SitNews - Stories in the News - Ketchikan, Alaska

Court Voids Alaska Statute to Protect First Amendment Rights
Holds Restrictions on Internet Speech Violate Constitution


July 01, 2011

(SitNews) - Holding that an Alaska criminal statute threatened to reduce all speech on the Internet “to only what is fit for children,” the Federal District Court in Anchorage permanently barred enforcement of a statute because it violates First Amendment rights of free speech.

In a lawsuit brought by Alaska booksellers, libraries, a photographer, and other First Amendment and media organizations, Chief U.S. District Judge Ralph Beistline held that Senate Bill 222, which could have made anyone who operates a website criminally liable for posting material deemed “harmful to minors,” would have chilled free speech. “There are no reasonable technological means that enable a speaker on the Internet to ascertain the actual age of persons who access their communications,” the Court held. “Individuals who fear the possibility of a minor receiving speech intended for an adult may refrain from exercising their right to free speech at all – an unacceptable result.”

“The Judge recognized the clear violation of the First Amendment rights of all citizens posed by this overbroad statute,” said Michael Bamberger of SNR Denton US LLP, General Counsel to Media Coalition and lead counsel for plaintiffs. “Plaintiffs agree with the Court that other Alaska laws already address the important interest in protecting children.”

The Court held that if Alaska believes additional protections are necessary, the Legislature can enact a narrowly-drawn statute. “Other jurisdictions have written statutes that survive constitutional muster, and the Alaska Legislature can follow suit if it so desires,” Judge Beistline held.  Before the Alaska Legislature had enacted the current statute, Media Coalition and the ACLU had pointed out the constitutional defects in the bill, and sought to work with the Legislature and the Attorney General’s office to draft a bill which would provide further protections for minors without violating the First Amendment.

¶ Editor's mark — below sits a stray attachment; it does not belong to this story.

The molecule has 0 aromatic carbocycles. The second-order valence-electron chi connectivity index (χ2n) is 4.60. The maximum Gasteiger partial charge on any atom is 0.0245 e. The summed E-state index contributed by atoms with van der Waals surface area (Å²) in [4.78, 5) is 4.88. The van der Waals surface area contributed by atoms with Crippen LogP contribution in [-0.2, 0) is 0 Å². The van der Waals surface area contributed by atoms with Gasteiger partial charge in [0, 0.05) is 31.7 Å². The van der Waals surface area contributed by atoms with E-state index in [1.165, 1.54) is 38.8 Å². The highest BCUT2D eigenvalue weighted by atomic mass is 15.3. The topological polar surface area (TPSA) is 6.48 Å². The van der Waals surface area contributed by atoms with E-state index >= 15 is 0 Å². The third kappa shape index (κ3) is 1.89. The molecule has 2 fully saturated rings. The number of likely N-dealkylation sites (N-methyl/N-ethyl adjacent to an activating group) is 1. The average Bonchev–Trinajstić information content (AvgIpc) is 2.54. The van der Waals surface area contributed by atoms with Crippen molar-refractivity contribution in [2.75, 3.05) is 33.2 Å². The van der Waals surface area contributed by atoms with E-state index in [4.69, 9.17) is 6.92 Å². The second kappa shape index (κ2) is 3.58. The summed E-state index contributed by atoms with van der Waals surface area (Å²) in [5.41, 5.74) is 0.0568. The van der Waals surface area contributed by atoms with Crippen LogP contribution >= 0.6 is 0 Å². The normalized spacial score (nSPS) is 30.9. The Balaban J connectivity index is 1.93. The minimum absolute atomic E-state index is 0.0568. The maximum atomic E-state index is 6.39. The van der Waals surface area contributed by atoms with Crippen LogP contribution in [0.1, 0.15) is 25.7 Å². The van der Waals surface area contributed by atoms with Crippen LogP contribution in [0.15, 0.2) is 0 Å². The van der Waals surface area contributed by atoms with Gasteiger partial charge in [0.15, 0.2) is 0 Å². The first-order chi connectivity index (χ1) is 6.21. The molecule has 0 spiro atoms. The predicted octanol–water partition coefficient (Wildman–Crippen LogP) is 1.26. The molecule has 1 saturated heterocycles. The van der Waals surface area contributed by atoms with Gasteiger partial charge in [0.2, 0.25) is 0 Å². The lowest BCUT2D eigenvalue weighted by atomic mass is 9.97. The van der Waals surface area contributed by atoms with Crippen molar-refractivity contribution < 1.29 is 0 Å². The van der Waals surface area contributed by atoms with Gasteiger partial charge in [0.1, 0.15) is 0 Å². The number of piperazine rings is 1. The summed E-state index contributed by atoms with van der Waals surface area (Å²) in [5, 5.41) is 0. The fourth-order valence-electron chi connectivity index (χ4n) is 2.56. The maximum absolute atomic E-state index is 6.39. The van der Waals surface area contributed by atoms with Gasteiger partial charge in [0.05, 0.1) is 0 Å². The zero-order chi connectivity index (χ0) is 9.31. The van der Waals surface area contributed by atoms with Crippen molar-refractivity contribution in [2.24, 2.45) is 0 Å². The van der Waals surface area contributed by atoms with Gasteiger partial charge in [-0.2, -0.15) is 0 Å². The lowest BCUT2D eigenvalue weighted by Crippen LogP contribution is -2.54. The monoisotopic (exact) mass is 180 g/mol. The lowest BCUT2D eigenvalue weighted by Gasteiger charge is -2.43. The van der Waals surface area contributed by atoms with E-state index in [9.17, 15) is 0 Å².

Jeffrey Mittman, Executive Director of the ACLU of Alaska, said, “Alaskans value our freedoms. The court has ensured Alaskans’ internet communications will remain free or unreasonable government infringement.”

Before ruling on the case, the state requested that the federal court ask the Alaska Supreme Court to answer questions about the scope of the statute, but that Supreme Court declined to answer the questions.

Plaintiffs include Fireside Books, Title Wave Books, Bosco’s, and Don Douglas Photography, as well as the Alaska Library Association, American Booksellers Foundation for Free Expression, ACLU of Alaska, Association of American Publishers, Comic Book Legal Defense Fund, Entertainment Merchants Association, and Freedom to Read Foundation.

Attorneys for the Plaintiffs are Michael A. Bamberger, and Richard M. Zuckerman of the New York office of SNR Denton; D. John McKay; and Tom Stenson, ACLU of Alaska Foundation.


On the Web:

SB 222, enacting Section 11.61.128 of the Alaska Statutes, was signed in May by Governor Parnell. The papers in the matter, American Booksellers Foundation for Free Expression, et al. v Sullivan, 3:10-cv-0193-RRB


Source of News: 

ACLU of Alaska


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Ketchikan, Alaska

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